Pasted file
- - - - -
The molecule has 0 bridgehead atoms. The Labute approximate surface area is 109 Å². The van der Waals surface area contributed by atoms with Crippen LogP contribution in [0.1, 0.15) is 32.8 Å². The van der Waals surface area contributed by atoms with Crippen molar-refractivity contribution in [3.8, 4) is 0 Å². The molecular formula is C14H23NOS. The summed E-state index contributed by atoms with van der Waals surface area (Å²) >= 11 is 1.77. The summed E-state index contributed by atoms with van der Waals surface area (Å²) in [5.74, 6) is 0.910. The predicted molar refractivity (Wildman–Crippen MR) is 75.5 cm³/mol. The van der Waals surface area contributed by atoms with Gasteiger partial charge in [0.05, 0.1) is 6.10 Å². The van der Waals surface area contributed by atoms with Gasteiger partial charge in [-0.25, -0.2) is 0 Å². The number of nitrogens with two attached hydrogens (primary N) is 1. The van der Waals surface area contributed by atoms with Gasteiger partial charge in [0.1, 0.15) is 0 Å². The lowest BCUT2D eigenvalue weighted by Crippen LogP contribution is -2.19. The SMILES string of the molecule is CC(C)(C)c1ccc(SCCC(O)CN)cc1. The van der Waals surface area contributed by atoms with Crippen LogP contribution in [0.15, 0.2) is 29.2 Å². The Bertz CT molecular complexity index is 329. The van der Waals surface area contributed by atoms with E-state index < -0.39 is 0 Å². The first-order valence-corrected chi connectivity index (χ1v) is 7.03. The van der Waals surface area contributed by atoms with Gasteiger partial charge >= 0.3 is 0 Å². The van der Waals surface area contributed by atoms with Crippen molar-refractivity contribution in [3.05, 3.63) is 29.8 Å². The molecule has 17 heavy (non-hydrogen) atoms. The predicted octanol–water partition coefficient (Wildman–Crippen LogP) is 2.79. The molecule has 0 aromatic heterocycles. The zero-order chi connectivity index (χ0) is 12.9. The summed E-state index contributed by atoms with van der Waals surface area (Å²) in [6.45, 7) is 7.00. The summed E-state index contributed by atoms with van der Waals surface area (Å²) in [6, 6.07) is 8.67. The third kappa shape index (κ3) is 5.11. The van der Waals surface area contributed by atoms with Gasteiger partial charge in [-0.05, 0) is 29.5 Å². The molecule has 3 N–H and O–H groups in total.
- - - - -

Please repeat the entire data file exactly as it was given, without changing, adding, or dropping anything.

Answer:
The molecule has 0 bridgehead atoms. The Labute approximate surface area is 109 Å². The van der Waals surface area contributed by atoms with Crippen LogP contribution in [0.1, 0.15) is 32.8 Å². The van der Waals surface area contributed by atoms with Crippen molar-refractivity contribution in [3.8, 4) is 0 Å². The molecular formula is C14H23NOS. The summed E-state index contributed by atoms with van der Waals surface area (Å²) >= 11 is 1.77. The summed E-state index contributed by atoms with van der Waals surface area (Å²) in [5.74, 6) is 0.910. The predicted molar refractivity (Wildman–Crippen MR) is 75.5 cm³/mol. The van der Waals surface area contributed by atoms with Gasteiger partial charge in [0.05, 0.1) is 6.10 Å². The van der Waals surface area contributed by atoms with Gasteiger partial charge in [-0.25, -0.2) is 0 Å². The number of nitrogens with two attached hydrogens (primary N) is 1. The van der Waals surface area contributed by atoms with Gasteiger partial charge in [0.1, 0.15) is 0 Å². The lowest BCUT2D eigenvalue weighted by Crippen LogP contribution is -2.19. The SMILES string of the molecule is CC(C)(C)c1ccc(SCCC(O)CN)cc1. The van der Waals surface area contributed by atoms with Crippen LogP contribution in [0.15, 0.2) is 29.2 Å². The Bertz CT molecular complexity index is 329. The van der Waals surface area contributed by atoms with E-state index < -0.39 is 0 Å². The first-order valence-corrected chi connectivity index (χ1v) is 7.03. The van der Waals surface area contributed by atoms with Gasteiger partial charge >= 0.3 is 0 Å². The van der Waals surface area contributed by atoms with Crippen molar-refractivity contribution in [3.05, 3.63) is 29.8 Å². The molecule has 17 heavy (non-hydrogen) atoms. The predicted octanol–water partition coefficient (Wildman–Crippen LogP) is 2.79. The molecule has 0 aromatic heterocycles. The zero-order chi connectivity index (χ0) is 12.9. The summed E-state index contributed by atoms with van der Waals surface area (Å²) in [6.45, 7) is 7.00. The summed E-state index contributed by atoms with van der Waals surface area (Å²) in [6, 6.07) is 8.67. The third kappa shape index (κ3) is 5.11. The van der Waals surface area contributed by atoms with Gasteiger partial charge in [-0.05, 0) is 29.5 Å². The molecule has 3 N–H and O–H groups in total.